This many medium avocados yields about 2/3 cups of avocado oil.
Step 1: Prepare an avocado paste
First, mash the avocados into a smooth paste. You can use a hand masher, fork, or blender/food processor for this*.
Once mashed, spread the avocado paste in a thin layer over a parchment paper-lined tray or similar surface. Aim to keep the layer below 1/2-inch thickness. Use multiple trays, if necessary.
Step 2: Dry the paste
Allow the avocado paste to dry naturally** in a well-ventilated area (away from direct sunshine) for a few days (4-5). The amount of time this takes may differ depending on the climate/weather where you live.Once you notice that the top of your avocado paste has gone considerably brown, then mix it up well and re-spread into a thin layer. You'll need to do this several times (at least 2 times a day - usually morning and evening).
Continue to do this until you have a very dark brown colored paste. If yours was slightly chunky, like mine, then you may still have a few green bits. If it was super smooth, it's likely that the entire paste is now brown.***
Step 3: Extract the avocado oil
Place the avocado paste in a nut milk bag, muslin cloth, or similar material. You can now either hand-squeeze the oil into a container or leave it to naturally drain, squeezing it at the end of the draining process to get the last of the oil.If, for whatever reason, there are any 'bits' in the oil, then feel free to strain it once more when decanting it into a sterilized glass container.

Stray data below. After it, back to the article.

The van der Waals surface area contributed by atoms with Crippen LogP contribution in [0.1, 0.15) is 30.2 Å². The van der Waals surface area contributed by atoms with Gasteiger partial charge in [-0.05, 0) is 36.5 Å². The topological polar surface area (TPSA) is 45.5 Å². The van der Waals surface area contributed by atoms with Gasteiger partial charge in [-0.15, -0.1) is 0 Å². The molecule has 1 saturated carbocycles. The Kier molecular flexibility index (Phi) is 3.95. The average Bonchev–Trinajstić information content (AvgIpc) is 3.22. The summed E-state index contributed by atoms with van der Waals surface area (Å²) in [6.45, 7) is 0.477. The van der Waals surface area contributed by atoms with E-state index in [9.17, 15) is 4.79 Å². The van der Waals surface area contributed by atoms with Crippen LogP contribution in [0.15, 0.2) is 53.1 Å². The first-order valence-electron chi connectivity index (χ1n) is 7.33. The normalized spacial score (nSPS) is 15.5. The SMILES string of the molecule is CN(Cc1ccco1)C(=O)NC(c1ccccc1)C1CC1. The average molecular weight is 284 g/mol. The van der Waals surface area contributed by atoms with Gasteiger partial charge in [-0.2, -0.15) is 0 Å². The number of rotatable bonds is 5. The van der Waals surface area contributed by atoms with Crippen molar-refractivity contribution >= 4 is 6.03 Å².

How To Store
Avocado oil is shelf-stable and should last for months (possibly even up to a year) when stores in an airtight container away from direct heat and sunlight.You can also keep the oil stored in the fridge to extend the shelf life further, by a few months even.
* I used a hand masher this time round to see the results. A smoother paste from a machine can yield slightly better results due to the more even drying.** You may also use a dehydrator to speed up this process. Though, keep the temperature below 40ºC/104ºF for the oil to remain extra virgin.*** Some people wait until the paste is almost completely dried, but if you do so, then you'll find it incredibly difficult to extract the oil. One good way to know that it is ready is to look at your spoon when mixing the paste; the first few times you mix the mixture, it will pick up avocado. However, when it's ready, you'll notice that the paste no longer sticks to the spoon. Instead, it will look slightly oily.Other DIY notes
Avocado oil can differ in shade and yield based on what avocados you use and several factors (the color can range from a golden yellowy green to dark green- green is best!).
To make organic avocado oil, simply use organic avocados.
Tip for cheap avocados: If you're purchasing avocados from a farmers market, it can be a good idea to look out for overripe avocados as you'll often get them cheaper (or can haggle to get them cheaper).
You can also use any overripe avocados that you have at home ( it happens to all of us). If you want to wait until you have a good amount before making the oil, then freeze the overripe avocados until you have enough, thawing them on the counter till they reach room temperature.
If you plan on using avocado oil to help treat any skin condition, it may be best to consult your doctor first and/or do a skin patch test to check for potential allergies.
Read the blog post above for ways to use the leftover avocado flesh, seeds (pits), and skin!
Recipe on Alphafoodie: https://www.alphafoodie.com/how-to-make-avocado-oil-extra-virgin/